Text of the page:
Applications that solve complicated business problems and do a superior job in areas of security, performance and privacy may not achieve popularity. Why? In this entry we will introduce the field of usability engineering, with focus on user interface design heuristics that contribute to application quality.

Jakob Nielsen, one of the leading advocates in the field, has written a book on the subject, titled Usability Engineering. In the book he presented 10 UI design principles, that when implemented appropriately, would allow end users to achieve high level of satisfaction using applications. On any given systems, humans are the center of focus because we use applications to solve ours or others’ information needs. I encourage project managers, developers, designers and testers working in the application space consider applying these design principles or at the minimum, recognize the importance of usability.

Usability Heuristics [Nielsen 1994b]

1) Visibility of system status - The system should always keep users informed about what is going on, through appropriate feedback within reasonable time.

2) Match between system and the real world - The system should speak the users' language, with words, phrases and concepts familiar to the user, rather than system-oriented terms. Follow real-world conventions, making information appear in a natural and logical order. 

3) User control and freedom - Users often choose system functions by mistake and will need a clearly marked "emergency exit" to leave the unwanted state without having to go through an extended dialogue. Support undo and redo.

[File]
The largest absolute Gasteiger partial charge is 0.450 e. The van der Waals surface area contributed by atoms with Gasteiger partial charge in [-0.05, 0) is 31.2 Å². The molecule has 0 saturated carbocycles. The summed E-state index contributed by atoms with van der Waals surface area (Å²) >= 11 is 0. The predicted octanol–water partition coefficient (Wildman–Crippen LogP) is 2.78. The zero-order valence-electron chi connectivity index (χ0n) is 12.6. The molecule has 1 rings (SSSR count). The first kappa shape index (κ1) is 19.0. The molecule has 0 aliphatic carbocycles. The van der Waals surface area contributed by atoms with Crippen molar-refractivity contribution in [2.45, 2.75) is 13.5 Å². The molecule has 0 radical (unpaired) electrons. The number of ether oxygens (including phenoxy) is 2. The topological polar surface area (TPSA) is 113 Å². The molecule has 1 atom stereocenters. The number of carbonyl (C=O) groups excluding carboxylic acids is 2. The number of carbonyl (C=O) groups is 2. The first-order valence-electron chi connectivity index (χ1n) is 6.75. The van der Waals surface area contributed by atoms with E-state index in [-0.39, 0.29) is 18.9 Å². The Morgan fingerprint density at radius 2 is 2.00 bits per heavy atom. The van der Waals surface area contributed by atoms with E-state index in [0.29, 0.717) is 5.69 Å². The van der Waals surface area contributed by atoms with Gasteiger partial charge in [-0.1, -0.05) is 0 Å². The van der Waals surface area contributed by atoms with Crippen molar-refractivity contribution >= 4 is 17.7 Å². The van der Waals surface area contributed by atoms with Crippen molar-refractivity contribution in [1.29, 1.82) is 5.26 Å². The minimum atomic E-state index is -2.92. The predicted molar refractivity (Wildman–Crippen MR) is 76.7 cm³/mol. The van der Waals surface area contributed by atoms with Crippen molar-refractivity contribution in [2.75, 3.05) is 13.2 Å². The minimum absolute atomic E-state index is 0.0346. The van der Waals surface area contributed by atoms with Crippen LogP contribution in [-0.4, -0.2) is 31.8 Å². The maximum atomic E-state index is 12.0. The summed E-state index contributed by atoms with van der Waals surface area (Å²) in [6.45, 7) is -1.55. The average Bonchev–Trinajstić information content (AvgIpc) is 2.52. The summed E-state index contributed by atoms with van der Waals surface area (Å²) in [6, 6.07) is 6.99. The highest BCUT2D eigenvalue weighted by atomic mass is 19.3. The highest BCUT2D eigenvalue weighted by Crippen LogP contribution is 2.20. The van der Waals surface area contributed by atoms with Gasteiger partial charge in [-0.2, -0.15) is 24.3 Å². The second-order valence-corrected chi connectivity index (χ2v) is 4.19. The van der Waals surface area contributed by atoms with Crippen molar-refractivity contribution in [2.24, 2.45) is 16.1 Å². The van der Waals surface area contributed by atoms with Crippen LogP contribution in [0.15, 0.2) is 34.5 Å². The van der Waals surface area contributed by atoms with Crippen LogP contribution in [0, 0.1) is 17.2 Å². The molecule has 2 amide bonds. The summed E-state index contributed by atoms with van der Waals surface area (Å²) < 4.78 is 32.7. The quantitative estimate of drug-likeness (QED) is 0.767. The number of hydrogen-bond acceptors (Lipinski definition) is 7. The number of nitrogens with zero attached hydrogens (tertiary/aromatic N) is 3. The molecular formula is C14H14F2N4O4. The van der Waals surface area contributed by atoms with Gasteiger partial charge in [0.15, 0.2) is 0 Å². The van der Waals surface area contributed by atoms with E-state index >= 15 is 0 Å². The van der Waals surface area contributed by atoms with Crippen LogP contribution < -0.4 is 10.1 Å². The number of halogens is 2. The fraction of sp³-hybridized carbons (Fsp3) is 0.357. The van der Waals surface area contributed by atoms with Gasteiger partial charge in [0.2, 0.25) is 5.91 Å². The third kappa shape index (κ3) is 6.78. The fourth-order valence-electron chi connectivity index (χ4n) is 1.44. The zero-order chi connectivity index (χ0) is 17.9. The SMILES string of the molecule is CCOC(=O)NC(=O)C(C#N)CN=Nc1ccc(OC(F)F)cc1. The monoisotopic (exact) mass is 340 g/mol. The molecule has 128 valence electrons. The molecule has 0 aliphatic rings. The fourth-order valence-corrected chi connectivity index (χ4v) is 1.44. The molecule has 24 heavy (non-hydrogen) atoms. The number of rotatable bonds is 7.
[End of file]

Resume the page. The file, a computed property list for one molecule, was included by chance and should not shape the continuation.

4) Consistency and standards - Users should not have to wonder whether different words, situations, or actions mean the same thing. Follow platform conventions.

5) Error prevention - Even better than good error messages is a careful design which prevents a problem from occurring in the first place. Either eliminate error-prone conditions or check for them and present users with a confirmation option before they commit to the action.

6) Recognition rather than recall - Minimize the user's memory load by making objects, actions, and options visible. The user should not have to remember information from one part of the dialogue to another. Instructions for use of the system should be visible or easily retrievable whenever appropriate.

7) Flexibility and efficiency of use - Accelerators -- unseen by the novice user -- may often speed up the interaction for the expert user such that the system can cater to both inexperienced and experienced users. Allow users to tailor frequent actions.

8) Aesthetic and minimalist design - Dialogues should not contain information which is irrelevant or rarely needed. Every extra unit of information in a dialogue competes with the relevant units of information and diminishes their relative visibility.

9) Help users recognize, diagnose, and recover from errors - Error messages should be expressed in plain language (no codes), precisely indicate the problem, and constructively suggest a solution.

10) Help and documentation - Even though it is better if the system can be used without documentation, it may be necessary to provide help and documentation. Any such information should be easy to search, focused on the user's task, list concrete steps to be carried out, and not be too large.

[Useful Resources]

Usability Heuristics for Rich Internet Applications

Books by Neilsen-Norman Group

My favorite one is on Designing Web Usability: The Practice of Simplicity.
If you are working on IE based applications, it is a must read!